Mammoth Lakes Fishing
Forget about playing cards or watching TV. Instead, discover one of the many beautiful lakes surrounding Mammoth and find out why everyone says, "A bad day of fishing is better than a great day at work!"
Mammoth Lakes sports some of the best fishing in the country! You'll find great trout fishing in one of Mammoth's many lakes, rivers, and streams. Fully stocked with locally raised German brown, brook and trophy-sized Alpers rainbow trout, Mammoth is the place to be!
The town of Mammoth Lakes as well as the Department of Fish and Game believe that fishing is very important to the economy, thus ensuring that the lakes and rivers are well supplied with various types of Trout.
Trout is the common name given to a number of species of freshwater fish belonging to the salmon family. The most common types of trout that are regularly caught in Mammoth:
Brown: Easily identified by their brownish color, Browns are revered by fisherman due to their reputation as being the hardest species to trick!
Brook: This beautiful fish takes on an amazing color. Watch out for the characteristic reddish fins with white tips.
Rainbow: Watch for rainbows to have very different coloration ranging from silver to chrome-colored to very dark red.
Alpers: Alpers trout aren't just any fish. They are hand-fed and raised in the ponds of Owens River Ranch. These fish are exclusive to the Eastern Sierra. Alper's trout can average 2 to 3 pounds and are sought after trophies. A fish worth fighting for!
Fishing season in Mammoth Lakes is like no other. No question it is the highlight of the summer. The season generally runs from late April to mid-November. Thousands of fisherman travel north to try their best at catching the biggest fish and bragging about it everyone! September is considered the best time to catch fish; especially the bigger fish for this is the time when they feed aggressively before winter storms bring ice to the Sierra Nevada Lakes.
When you are getting ready to catch your next meal remember that catching trout can be done either by using fly-fishing techniques or by casting.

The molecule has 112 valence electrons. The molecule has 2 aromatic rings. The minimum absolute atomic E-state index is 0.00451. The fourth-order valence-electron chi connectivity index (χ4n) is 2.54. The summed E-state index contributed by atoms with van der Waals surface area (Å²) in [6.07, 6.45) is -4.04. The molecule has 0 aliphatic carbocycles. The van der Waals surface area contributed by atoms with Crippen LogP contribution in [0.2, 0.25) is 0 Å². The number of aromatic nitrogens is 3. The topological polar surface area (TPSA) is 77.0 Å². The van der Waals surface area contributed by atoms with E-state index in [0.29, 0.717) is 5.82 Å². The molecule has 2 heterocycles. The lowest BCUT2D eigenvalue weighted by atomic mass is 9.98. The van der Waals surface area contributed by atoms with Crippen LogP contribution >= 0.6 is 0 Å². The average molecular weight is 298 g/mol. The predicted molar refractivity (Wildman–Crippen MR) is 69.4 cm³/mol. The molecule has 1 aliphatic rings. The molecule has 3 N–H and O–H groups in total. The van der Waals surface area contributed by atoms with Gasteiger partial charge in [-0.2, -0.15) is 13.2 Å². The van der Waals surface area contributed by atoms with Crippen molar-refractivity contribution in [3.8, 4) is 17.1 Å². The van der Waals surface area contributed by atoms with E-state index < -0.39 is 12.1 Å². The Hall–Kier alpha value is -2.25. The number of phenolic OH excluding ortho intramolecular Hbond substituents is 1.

Mammoth is known for its abundance of lakes, streams, creeks and fishing spots. From Spring though Autumn Mammoth boosts golden trout, brown trout, rainbow trout and brookie's. If you love to fly fish Mammoth Lakes will provide you with stories of fly fishing that you will share for years to come.
Just steps from your vacation rental is Mammoth Creek that is stocked on a regular basis and if all else fails because the trout have out witted you this day try, Mammoth Creek it delivers (at least for us). It might not be the biggest trout you caught but at least you caught something. Not far from Mammoth Creek, a few miles, is float tubing, trolling and shore fishing just of lake Mary Road. There you will find 4 lakes, upper and lower Twin lakes, Lake Mary, Lake George and Lake Mamie. If you prefer back country fishing there is Duck Pass Trail and for big mountain river fishing there is the Eastern Sierra fishing Lake, San Joaquin River and Crowley. These lakes offer inlets and outlets, expansive shorelines, fishing hot spots and boating. Other local lakes that offer exceptional fishing are Sotcher Lake and Starkweather Lake that are stocked by Alpers and DFG.
The renowned fly fishing spot of Mammoth is Hot Creek. This is an easy and short drive from our condo about 7 miles. Fishing here is catch and release with barbless artificial flies only. Here you will get wild trout creek. At Hot Creek you will find brown, rainbow and cutthroat trout.
Listed below are some of the more common fly fishing areas in Mammoth :
- Mammoth Lakes Basin- Stocked, no fishing restrictions - good fishing.
- Bridgeport Reservoir - Large Rainbow trout and Brown Trout.
- San Joaquin River - This is a freestone stream - Good place to learn fly fishing.
- Crowley Lake - Abundant food and habitat for fish - Trout can average 16inches
- Crowley Tributaries- Great for fly fishing adventures.
- Pine Creek Canyon - Spectacular views, wildlife, serene and great golden trout.
- Upper Owens - Spring creek north of Crowley lake - open meadows.
- Lower Owens - Year round fishing. About 30 minutes from Mammoth.
- East Walker- Straddles the California and Nevada borders. Popular for fly fishing.
- Convict Lake - Close to Mammoth, deep water, big fish. Boat rentals
- McGee Creek - Beautiful scenery, plenty of room for fly fishing. Good fishing.
Fishing In Mammoth Lakes California About 25 minutes from Mammoth is June lake which consists of 4 fishing lakes: June lake, Gull lake, Grant lake and Silver lake all know to produce large brown trout. The approach to June lake loop is breathtaking with the mountain scenery.